Tornado Shelter: an example of a safe room.

Finished Tornado Shelter

In the past few weeks Middle Tennessee has been hit hard with stormy weather including more than our share of tornadic activity.  At best the loss has been a tree or two, at worst the loss is of life. Yesterday the 10th of April  in Murfreesboro, 110 homes were destroyed which including the loss of 2 lives.  The deaths occurred when a mother and her young child tried to flee their home.

Many homes today are built without even a small cellar.  Taking shelter in one of these home usually comes down to crouching in a hallway, or huddled in a bathtub.   This past year we built and installed a tornado shelter during some extensive remodeling.  The picture above is a view of the finished shelter.  The shelter barely perceivable, sits under the screened in porch. We installed a tongue and groove porch deck above the shelter, so the only thing that gives the shelter away from inside is the stairwell heading down.

Here is a quick progression of work.

Demo existing porch – Excavate area for form work – Pour 8-12 inch think pad with re bar 6″ O.C. – Setup form work for walls and floor with same re bar layout – Pour walls and ceiling together – Build steps into storm shelter – Finish exterior with brick and screened porch. Here are some pictures of the work.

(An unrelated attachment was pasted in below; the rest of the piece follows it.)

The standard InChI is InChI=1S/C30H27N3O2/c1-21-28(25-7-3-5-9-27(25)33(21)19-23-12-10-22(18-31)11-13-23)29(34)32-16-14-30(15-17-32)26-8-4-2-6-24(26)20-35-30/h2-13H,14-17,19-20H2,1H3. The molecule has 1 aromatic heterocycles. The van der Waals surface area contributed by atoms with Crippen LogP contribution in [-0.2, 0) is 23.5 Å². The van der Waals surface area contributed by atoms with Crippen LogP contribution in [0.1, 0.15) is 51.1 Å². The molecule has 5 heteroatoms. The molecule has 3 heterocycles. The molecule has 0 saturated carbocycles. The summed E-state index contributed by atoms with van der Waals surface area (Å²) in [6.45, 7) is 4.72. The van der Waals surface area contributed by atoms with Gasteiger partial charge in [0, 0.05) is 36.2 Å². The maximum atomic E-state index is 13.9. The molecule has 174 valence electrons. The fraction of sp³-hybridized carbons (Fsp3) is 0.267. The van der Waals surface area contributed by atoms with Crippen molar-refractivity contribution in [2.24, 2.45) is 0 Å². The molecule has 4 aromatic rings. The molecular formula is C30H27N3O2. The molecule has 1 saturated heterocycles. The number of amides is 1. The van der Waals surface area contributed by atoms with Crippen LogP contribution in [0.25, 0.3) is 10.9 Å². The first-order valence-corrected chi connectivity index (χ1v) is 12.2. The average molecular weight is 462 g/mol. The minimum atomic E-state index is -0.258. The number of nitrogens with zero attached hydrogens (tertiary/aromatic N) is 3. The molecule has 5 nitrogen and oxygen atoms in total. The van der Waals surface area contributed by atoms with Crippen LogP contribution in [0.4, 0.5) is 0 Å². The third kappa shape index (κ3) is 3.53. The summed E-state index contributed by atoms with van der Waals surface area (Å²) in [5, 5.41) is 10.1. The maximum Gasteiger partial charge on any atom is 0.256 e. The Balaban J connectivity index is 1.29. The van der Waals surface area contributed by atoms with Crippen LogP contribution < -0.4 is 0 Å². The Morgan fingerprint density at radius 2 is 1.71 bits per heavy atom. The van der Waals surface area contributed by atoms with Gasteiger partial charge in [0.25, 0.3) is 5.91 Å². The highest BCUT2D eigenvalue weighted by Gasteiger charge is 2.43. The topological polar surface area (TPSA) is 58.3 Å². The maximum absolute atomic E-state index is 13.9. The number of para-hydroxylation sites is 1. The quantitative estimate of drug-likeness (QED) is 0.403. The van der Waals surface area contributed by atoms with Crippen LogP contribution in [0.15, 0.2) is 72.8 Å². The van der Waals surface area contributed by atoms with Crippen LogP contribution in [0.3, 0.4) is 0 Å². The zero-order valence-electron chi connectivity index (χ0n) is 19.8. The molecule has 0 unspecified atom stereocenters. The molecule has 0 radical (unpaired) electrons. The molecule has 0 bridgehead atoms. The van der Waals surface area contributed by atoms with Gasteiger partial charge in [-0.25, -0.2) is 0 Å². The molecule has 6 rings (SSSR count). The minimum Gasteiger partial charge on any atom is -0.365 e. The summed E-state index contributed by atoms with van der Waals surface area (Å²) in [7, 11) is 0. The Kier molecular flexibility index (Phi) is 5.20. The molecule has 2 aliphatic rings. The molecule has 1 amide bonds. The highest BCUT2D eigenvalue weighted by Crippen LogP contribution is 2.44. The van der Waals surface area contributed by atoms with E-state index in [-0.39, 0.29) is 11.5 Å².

Formwork Shelter

Stairwell and Formwork

Forms Removed

Waterproofing the concrete with a rubber membrane below grade, and daylighting  a floor drain ensures that come what may our safe room won’t become a swimming pool.  For more protection, the stairwell heading down into the shelter is divided from the main safe area while still being inside the walls of the entire shelter.  With a 12 inch thick high strength concrete ceiling,  the storm shelter was designed to withstand the fall of the adjacent home on top of it, and still have an exit in the form of a small window on the backside.  Add electricity and lights and you have a room worthy to wait out an storm.

Where is your tornado safe zone in your current house?



, , , ,

2 Responses to Tornado Shelter: an example of a safe room.

  1. Kim May 15, 2011 at 7:08 AM #

    I have both an indoor and an outdoor cellar. The indoor cellar is accessed through a trapdoor in the pantry. I’ve never even opened the outdoor cellar, and I’ve been here 25 years.

    I live in “Tornado Alley”, south central Oklahoma.

  2. Christine Shuck May 15, 2011 at 5:38 PM #

    I have a basement…thankfully. I cannot imagine living in the Midwest without one. Inside of the basement, which is completely underground (except for what…2 feet?) I have a room that is completely enclosed and safe. A safe room within the basement, if you will.

Leave a Reply